So I have been searching for a while for something to create a good looking dashboard for home energy usage / generation. I have had a Raspberry Pi hooked up to my inverter in the attic for a while now which was outputting to PVOutput.org but I wanted something hosted locally.
Queue Grafana! It creates some pretty awesome looking graphs with next to zero effort:
My Raspberry Pi is running a perl script which has been pretty bomb proof. This polls the inverter every 15 seconds or so. This is started from cron in the mornings so long as there is not already a running instance of the script, it gets called.
I can’t take credit for any of that, it can be found here:
You need to include the SQL code block within the inverter.pl file and also make sure you add everything to cron, basically follow the guide 🙂
- You have a running SQL server which you can pipe the output of the script to.
- You have a Raspberry Pi connected via serial or some other means to your inverter.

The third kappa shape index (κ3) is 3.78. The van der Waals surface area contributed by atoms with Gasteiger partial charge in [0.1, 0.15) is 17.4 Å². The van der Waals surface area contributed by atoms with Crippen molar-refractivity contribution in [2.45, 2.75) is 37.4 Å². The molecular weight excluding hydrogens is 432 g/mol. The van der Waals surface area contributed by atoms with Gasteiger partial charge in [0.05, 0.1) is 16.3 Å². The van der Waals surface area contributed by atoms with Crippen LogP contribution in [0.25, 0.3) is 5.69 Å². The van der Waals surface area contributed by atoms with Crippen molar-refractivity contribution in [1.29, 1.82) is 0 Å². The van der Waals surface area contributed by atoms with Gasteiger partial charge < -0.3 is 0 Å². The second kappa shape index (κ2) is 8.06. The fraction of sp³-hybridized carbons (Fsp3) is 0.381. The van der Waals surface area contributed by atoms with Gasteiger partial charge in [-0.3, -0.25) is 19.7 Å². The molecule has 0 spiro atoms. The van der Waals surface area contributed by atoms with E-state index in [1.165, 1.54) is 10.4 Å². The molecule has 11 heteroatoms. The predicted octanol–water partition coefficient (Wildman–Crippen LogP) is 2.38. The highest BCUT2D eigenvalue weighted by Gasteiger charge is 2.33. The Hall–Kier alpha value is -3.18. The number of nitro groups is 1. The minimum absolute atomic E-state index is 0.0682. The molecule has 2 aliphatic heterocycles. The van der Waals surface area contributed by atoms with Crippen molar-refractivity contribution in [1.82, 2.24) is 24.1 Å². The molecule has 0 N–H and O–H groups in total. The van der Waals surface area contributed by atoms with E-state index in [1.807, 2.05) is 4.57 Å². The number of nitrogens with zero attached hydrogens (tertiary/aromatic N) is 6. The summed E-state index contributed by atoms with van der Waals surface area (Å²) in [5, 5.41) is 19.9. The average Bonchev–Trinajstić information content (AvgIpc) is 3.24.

- This is outputting to an SQL database which Grafana can hook into
Install Grafana onto an Ubuntu / Debian Machine:
#Add Grafana Source to apt - create the file below sudo nano /etc/apt/sources.list.d/grafana.list #Add the below to the file: deb https://packages.grafana.com/oss/deb stable main curl https://packages.grafana.com/gpg.key | sudo apt-key add - sudo apt-get update sudo apt-get install grafana sudo systemctl start grafana-server #enable start on boot: sudo systemctl enable grafana-server.service
Once the above is done you should be able to connect on port 3000 and get the initial setup screen. Step through it until you reach Add a Data Source. Find MySQL and complete the details, I am running this locally on the same server. I created a user that only has access to the DB of interest, and its the same credentials the scripts use.
You can then start building your own dashboards and gauges. Grafana seems to automatically query the database and you can start referencing columns within the tables immediately.
Thats it!, you can now leave this running on a screen somewhere for a customisable home energy monitoring system.
The next steps are to start feeding in Energy Consumption as well as energy production. A side project to monitor the boiler will also feed into this which will provide flow and return temperatures!